Managing Southern Rust of Corn

Key Points


  • Southern rust is a fungal disease that is very similar to common rust, but subtle differences can help correctly identify the disease. 
  • Southern rust is more commonly found in the southern U.S., but can spread into the Midwest by wind dispersal of spores. 
  • Yield loss can be severe, especially in southern regions in late-planted corn, and in low-lying fields.

Life Cycle and Favorable Conditions


Southern rust is typically found in tropical to sub-tropical regions where the fungus Puccinia polysora thrives in hot, humid climates. The pathogen is known to overwinter in southern Florida, the Caribbean, and Mexico, requiring a live host to survive. Southern rust can be transported north each growing season by winds and storms, particularly weather fronts moving northward from the Gulf region. Since the fungus does not overwinter in field locally, the occurrence of the disease will always depend upon wind dispersal of the pathogen, thus infection one year does not indicate that southern rust will occur the following year.

Southern rust development is favored by high humidity and warm temperatures (between 80° and 90° F for development). When temperatures are favorable, new infections are visible within 10 to 14 days.1 Epidemics may occur when weather patterns lead to mass air movements from regions where southern rust is common.

Figure 1. Southern rust pustules covering leaf. Figure 1. Southern rust pustules covering leaf.



Southern rust pustules develop primarily on the upper surface of the corn leaves, with only a few pustules present on the lower leaf surface (Figure 1). Unlike common rust, southern rust pustules may also develop on ear, husks, and leaf sheath tissues surrounding stalks. These pustules are circular to oval in shape. The pustules will eventually erupt to expose small, dust-like, light orange-colored spores. These spores are easily dispersed by wind and cause new secondary infections. It is also important to note when scouting, southern rust and common rust may be present on the same plant (Figure 2).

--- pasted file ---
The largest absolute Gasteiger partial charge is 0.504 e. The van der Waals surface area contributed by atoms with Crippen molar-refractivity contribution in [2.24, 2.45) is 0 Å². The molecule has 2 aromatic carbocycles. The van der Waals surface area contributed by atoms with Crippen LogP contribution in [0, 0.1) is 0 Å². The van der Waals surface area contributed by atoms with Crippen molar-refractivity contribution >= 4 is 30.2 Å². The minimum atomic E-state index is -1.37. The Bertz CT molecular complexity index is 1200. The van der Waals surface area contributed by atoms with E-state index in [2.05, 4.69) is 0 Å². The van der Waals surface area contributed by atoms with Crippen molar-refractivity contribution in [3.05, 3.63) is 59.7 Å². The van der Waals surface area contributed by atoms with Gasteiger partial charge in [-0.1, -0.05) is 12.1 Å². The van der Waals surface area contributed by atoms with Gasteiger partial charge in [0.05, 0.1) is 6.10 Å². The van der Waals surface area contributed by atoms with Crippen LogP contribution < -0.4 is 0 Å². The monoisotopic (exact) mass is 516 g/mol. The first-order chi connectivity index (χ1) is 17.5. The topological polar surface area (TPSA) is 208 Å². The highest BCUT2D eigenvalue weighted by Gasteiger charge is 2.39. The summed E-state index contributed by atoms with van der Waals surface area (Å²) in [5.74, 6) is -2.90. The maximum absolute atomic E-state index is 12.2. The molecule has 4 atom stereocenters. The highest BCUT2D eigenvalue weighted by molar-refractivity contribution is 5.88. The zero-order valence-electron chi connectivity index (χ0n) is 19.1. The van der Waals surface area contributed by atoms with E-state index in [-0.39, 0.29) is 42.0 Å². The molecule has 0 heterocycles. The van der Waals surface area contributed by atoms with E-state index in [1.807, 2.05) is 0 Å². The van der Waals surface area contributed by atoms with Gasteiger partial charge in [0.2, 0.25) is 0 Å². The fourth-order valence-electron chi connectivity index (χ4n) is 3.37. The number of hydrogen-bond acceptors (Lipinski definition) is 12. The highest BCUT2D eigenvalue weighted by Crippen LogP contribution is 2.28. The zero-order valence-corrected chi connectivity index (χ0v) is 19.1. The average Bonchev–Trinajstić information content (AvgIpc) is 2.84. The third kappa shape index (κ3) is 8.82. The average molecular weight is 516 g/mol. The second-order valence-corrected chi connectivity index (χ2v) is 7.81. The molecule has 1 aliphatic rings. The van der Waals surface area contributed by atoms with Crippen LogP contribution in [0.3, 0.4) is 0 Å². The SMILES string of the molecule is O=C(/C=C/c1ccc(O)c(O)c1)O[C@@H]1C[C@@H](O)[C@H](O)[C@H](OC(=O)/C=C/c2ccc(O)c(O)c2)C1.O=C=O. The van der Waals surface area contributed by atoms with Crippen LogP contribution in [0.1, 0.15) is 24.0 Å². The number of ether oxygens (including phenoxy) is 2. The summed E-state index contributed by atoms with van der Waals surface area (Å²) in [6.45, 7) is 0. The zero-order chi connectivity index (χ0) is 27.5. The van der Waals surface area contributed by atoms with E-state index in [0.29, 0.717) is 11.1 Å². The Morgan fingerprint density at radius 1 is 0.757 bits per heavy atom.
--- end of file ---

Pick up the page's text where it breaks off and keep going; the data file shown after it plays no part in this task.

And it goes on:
Figure 2. Corn leaf infected with both common rust and southern rust. Figure 2. Corn leaf infected with both common rust and southern rust.



Southern rust can develop and spread rapidly throughout an area, which may result in yield loss if substantial amounts of leaf tissue are infected. The effect of southern rust on corn plant health and yield depends on when the plant becomes infected and the severity of infection. When a plant is infected early in the season leaf tissues may be severely damaged. Heavy infections of southern rust can lead to early senescence and can limit carbohydrate production for grain fill. Stalk cannibalization may occur, causing the plant to be predisposed to lodging, stalk rots, and reduced grain quality. Once southern rust is identified within a region the most susceptible fields should be scouted first. The disease may first affect fields that are planted late or are more prone to moist conditions such as irrigated or lowlying fields. Late-planted fields are at risk for developing more severe infections of southern rust because young leaves are more susceptible than older leaves. Irrigated or river bottom fields are more likely to have the high humidity required by southern rust to infect corn. When scouting for southern rust, determine the growth stage of the corn and yield potential to help evaluate whether or not a fungicide applications is an economically feasible option.



Corn products with resistance to southern rust should be considered for planting. Resistant products are the most cost-effective means of managing southern rust in field corn. Chemical control may be advised if southern rust is already identified in a field in which the corn will not reach black layer for four or more weeks and the weather forecast is for hot, humid conditions. Before applying a fungicide also consider the following 2:

  • Corn that is within two weeks from black layer may not benefit from a fungicide treatment.
  • A corn crop with an estimated yield potential of less than 150 bushels/acre may not provide a profitable return from a fungicide application.
  • Fungicide applications may increase yield potential if more than 10% of the leaf area is damaged.
  • Fungicide control is preventative rather than curative.

By applying a fungicide, the health of infected leaf tissue will not be restored; however, the fungicide can prevent new tissues from becoming infected. This means all fungicide applications must be made before southern rust develops to severe levels.

Please consult with your local agronomist if you have concerns about southern rust in your fields, and review university recommendations for fungicide application timing.



1Robertson, A. 2007. Outbreak of southern rust on corn. Integrated Crop Management. IC-498(23). Iowa State University.

2Koenning, S. 2005. Southern rust for corn. Corn Disease Information Note 2. North Carolina State University.

Additional sources: Jackson, T. 2007. Rust diseases of corn in Nebraska. NebGuide G1680. University of Nebraska.

Lipps, P., Dorrance, A.E., and Mills, D.R. Common corn rust. Fact Sheet AC-0031-01. The Ohio State University.

Pataky, S. Differentiating common rust and southern rust. Plant Management Network. University of Illinois.

Web sources verified 4/16/15.



This browser is no longer supported. Please switch to a supported browser: Chrome, Edge, Firefox, Safari.